Biden ends trip with U.S.-Saudi relations on the mend but few other victories

JEDDAH, Saudi Arabia (Reuters) – President Joe Biden and Saudi Crown Prince Mohammed bin Salman took a step to mend their troubled relationship with a fist bump, but the U.S. leader left the kingdom on Saturday with few big hits and doubts as to whether the visit was worth it.

Biden’s four-day trip to Israel and Saudi Arabia, his first to the Middle East as president, was aimed at restoring ties with the Gulf Arab oil giant, demonstrating US commitment to the region and countering the growing influence of Iran, Russia and China.

But the thorny optics overshadowed the Saudi leg as Biden avoided appearing to kiss a crown prince implicated by US intelligence in the brutal 2018 murder of Washington Post journalist Jamal Khashoggi, a charge Saudi authorities deny.

Biden said he confronted Prince Mohammed, known as MbS, about the murder. MbS remained adamant, telling Biden that the United States had also made mistakes.

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Although Biden left the Middle East without securing an immediate promise from Saudi Arabia to increase oil production or public support for US efforts for a regional security axis that would include Israel, the trip was not a wash.

Biden’s fist bump with Prince Mohammed outside the royal palace in Jeddah will serve as the defining image of the trip, but it took months. White House officials were split over whether to reward MbS with a visit and angst over his appearance.

Ultimately, they decided that maintaining strategic ties with Saudi Arabia that had stood for 80 years was important to American interests and would help both sides move on.

Riyadh took several important steps to pave the way for the visit, including backing a UN-brokered truce in the Yemen conflict, a big win for Biden, who withdrew US support for Saudi-led offensive operations saudi. It also helped accelerate already approved increases in oil production through OPEC+.

“The summit of nine Arab leaders is a clear achievement, as is support for the truce in Yemen. But those accomplishments came at the cost of a punch,” said Bruce Riedel, foreign policy officer at Brookings. Institution.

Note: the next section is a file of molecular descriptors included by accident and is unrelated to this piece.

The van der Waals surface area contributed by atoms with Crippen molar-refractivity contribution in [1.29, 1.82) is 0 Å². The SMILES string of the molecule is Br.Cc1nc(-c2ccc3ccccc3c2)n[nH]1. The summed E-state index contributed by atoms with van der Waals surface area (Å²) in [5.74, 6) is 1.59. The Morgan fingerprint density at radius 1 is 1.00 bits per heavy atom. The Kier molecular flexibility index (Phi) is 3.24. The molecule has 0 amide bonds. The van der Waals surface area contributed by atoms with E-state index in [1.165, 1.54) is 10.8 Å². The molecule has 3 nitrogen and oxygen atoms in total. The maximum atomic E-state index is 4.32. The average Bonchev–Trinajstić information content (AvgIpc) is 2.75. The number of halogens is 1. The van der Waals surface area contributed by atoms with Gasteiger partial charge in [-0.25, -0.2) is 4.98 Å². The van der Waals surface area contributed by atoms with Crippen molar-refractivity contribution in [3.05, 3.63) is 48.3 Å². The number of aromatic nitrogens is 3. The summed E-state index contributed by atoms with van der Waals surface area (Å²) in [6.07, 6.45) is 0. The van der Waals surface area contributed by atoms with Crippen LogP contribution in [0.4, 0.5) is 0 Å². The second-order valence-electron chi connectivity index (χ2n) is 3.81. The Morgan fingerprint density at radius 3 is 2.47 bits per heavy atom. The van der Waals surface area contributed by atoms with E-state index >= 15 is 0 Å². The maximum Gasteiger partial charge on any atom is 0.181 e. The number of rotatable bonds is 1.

Biden came to Saudi Arabia hoping to convince heavyweight OPEC to boost oil production, but the kingdom has held firm on its strategy that it must operate under the OPEC+ alliance, which understands Russia, and not acting unilaterally.

High gasoline prices have fueled a spike in inflation in the United States and around the world, dragging Biden’s poll numbers down as he heads into a critical legislative election in November.

However, White House officials are confident that their diplomatic efforts will help shape the conversation at the next meeting of OPEC+ members.

“All eyes are on the OPEC+ meeting on August 3. If the Saudis and the UAE want to increase production, they will do it through OPEC+. But we have to keep in mind that the situation of “demand is softening. I’m not sure these countries are convinced the market needs more crude supply,” said Ben Cahill, energy analyst at the Center for Strategic and International Studies.

The trip saw a slight warming in relations between Saudi Arabia and Israel after Riyadh said it would open its airspace to all air carriers, paving the way for more overflights to and from Israel.

There was also a US-brokered deal between Israel, Egypt and Saudi Arabia under which a small US-led international peacekeeping contingent would leave the strategic island of Tiran, whose control was ceded to Riyadh by Cairo in 2017.

The United States and Israel hope that these steps and the summit can help build momentum for Israel’s continued integration into the region, including with Saudi Arabia.

But the Saudi foreign minister poured cold water on any impending normalization with Israel, saying it was not a harbinger of further steps. He said Riyadh was not part of any discussion of a Gulf-Israel defense alliance to counter Iran.

On Thursday, the United States and Israel signed a joint pledge Thursday to deny nuclear weapons to Iran, a show of unity by allies long divided over diplomacy with Tehran. The statement was part of Biden’s effort to rally regional allies around US efforts to revive a 2015 nuclear pact with Iran.

Saudi Arabia and Israel were unhappy with the initial nuclear deal brokered by former President Barack Obama’s administration and celebrated when Biden’s predecessor Donald Trump quit the pact.

Now Biden is asking for patience, assuring them that the United States is ready to use force as a last resort if talks break down and Iran pursues what the West sees as a nuclear weapons development program. Tehran denies that it is looking for a nuclear weapon.

Saudi Arabia and the United Arab Emirates want regional concerns about Iran’s missile program and regional proxies to be addressed.

(Reporting by Jarrett Renshaw; Editing by Paul Simao)

Copyright 2022 Thomson Reuters.

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